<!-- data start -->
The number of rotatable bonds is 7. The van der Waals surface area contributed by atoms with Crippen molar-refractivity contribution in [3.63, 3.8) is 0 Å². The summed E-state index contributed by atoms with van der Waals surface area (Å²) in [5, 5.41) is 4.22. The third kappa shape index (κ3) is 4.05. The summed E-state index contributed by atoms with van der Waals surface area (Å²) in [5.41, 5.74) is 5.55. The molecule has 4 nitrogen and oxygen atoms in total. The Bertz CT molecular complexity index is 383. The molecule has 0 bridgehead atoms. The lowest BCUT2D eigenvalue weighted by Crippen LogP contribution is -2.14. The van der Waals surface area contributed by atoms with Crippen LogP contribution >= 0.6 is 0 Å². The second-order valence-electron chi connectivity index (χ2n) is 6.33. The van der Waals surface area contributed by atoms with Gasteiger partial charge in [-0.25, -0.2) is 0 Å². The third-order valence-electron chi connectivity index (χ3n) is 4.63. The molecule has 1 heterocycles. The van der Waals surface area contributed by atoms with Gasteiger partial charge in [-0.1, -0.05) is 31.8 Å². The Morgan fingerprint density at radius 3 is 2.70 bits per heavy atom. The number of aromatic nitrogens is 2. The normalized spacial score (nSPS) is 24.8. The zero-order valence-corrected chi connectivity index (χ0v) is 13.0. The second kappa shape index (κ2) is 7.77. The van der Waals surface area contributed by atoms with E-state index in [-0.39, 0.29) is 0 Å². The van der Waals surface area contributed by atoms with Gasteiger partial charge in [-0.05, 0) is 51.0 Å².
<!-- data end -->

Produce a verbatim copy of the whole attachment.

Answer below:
The number of rotatable bonds is 7. The van der Waals surface area contributed by atoms with Crippen molar-refractivity contribution in [3.63, 3.8) is 0 Å². The summed E-state index contributed by atoms with van der Waals surface area (Å²) in [5, 5.41) is 4.22. The third kappa shape index (κ3) is 4.05. The summed E-state index contributed by atoms with van der Waals surface area (Å²) in [5.41, 5.74) is 5.55. The molecule has 4 nitrogen and oxygen atoms in total. The Bertz CT molecular complexity index is 383. The molecule has 0 bridgehead atoms. The lowest BCUT2D eigenvalue weighted by Crippen LogP contribution is -2.14. The van der Waals surface area contributed by atoms with Crippen LogP contribution >= 0.6 is 0 Å². The second-order valence-electron chi connectivity index (χ2n) is 6.33. The van der Waals surface area contributed by atoms with Gasteiger partial charge in [-0.25, -0.2) is 0 Å². The third-order valence-electron chi connectivity index (χ3n) is 4.63. The molecule has 1 heterocycles. The van der Waals surface area contributed by atoms with Gasteiger partial charge in [-0.1, -0.05) is 31.8 Å². The Morgan fingerprint density at radius 3 is 2.70 bits per heavy atom. The number of aromatic nitrogens is 2. The normalized spacial score (nSPS) is 24.8. The zero-order valence-corrected chi connectivity index (χ0v) is 13.0. The second kappa shape index (κ2) is 7.77. The van der Waals surface area contributed by atoms with E-state index in [-0.39, 0.29) is 0 Å². The van der Waals surface area contributed by atoms with Gasteiger partial charge in [-0.05, 0) is 51.0 Å².